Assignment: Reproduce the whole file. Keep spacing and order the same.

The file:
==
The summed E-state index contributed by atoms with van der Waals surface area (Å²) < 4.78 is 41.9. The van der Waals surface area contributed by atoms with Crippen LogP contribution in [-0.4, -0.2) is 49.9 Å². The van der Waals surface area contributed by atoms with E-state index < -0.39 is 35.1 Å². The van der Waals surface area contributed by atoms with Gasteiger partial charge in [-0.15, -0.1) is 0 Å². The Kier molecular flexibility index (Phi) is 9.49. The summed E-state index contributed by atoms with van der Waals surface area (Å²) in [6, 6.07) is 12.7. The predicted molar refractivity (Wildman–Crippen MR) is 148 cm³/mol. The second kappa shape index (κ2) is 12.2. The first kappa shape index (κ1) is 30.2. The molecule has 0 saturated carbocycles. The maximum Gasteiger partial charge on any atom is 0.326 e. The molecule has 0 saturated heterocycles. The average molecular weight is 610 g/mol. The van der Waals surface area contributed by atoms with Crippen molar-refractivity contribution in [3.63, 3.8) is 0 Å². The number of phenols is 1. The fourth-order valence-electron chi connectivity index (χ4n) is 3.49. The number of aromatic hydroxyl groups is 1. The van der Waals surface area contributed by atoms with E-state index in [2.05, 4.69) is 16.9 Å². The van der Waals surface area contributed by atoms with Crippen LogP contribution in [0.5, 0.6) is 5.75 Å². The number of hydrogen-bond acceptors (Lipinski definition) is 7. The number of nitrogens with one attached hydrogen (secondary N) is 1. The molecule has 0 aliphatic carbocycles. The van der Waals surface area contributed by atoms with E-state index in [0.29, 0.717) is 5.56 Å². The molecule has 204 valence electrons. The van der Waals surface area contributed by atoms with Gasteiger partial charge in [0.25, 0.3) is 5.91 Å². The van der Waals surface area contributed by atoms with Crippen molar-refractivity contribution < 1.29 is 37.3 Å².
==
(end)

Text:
The summed E-state index contributed by atoms with van der Waals surface area (Å²) < 4.78 is 41.9. The van der Waals surface area contributed by atoms with Crippen LogP contribution in [-0.4, -0.2) is 49.9 Å². The van der Waals surface area contributed by atoms with E-state index < -0.39 is 35.1 Å². The van der Waals surface area contributed by atoms with Gasteiger partial charge in [-0.15, -0.1) is 0 Å². The Kier molecular flexibility index (Phi) is 9.49. The summed E-state index contributed by atoms with van der Waals surface area (Å²) in [6, 6.07) is 12.7. The predicted molar refractivity (Wildman–Crippen MR) is 148 cm³/mol. The second kappa shape index (κ2) is 12.2. The first kappa shape index (κ1) is 30.2. The molecule has 0 saturated carbocycles. The maximum Gasteiger partial charge on any atom is 0.326 e. The molecule has 0 saturated heterocycles. The average molecular weight is 610 g/mol. The van der Waals surface area contributed by atoms with Crippen molar-refractivity contribution in [3.63, 3.8) is 0 Å². The number of phenols is 1. The fourth-order valence-electron chi connectivity index (χ4n) is 3.49. The number of aromatic hydroxyl groups is 1. The van der Waals surface area contributed by atoms with E-state index in [2.05, 4.69) is 16.9 Å². The van der Waals surface area contributed by atoms with Crippen LogP contribution in [0.5, 0.6) is 5.75 Å². The number of hydrogen-bond acceptors (Lipinski definition) is 7. The number of nitrogens with one attached hydrogen (secondary N) is 1. The molecule has 0 aliphatic carbocycles. The van der Waals surface area contributed by atoms with E-state index in [0.29, 0.717) is 5.56 Å². The molecule has 204 valence electrons. The van der Waals surface area contributed by atoms with Gasteiger partial charge in [0.25, 0.3) is 5.91 Å². The van der Waals surface area contributed by atoms with Crippen molar-refractivity contribution < 1.29 is 37.3 Å².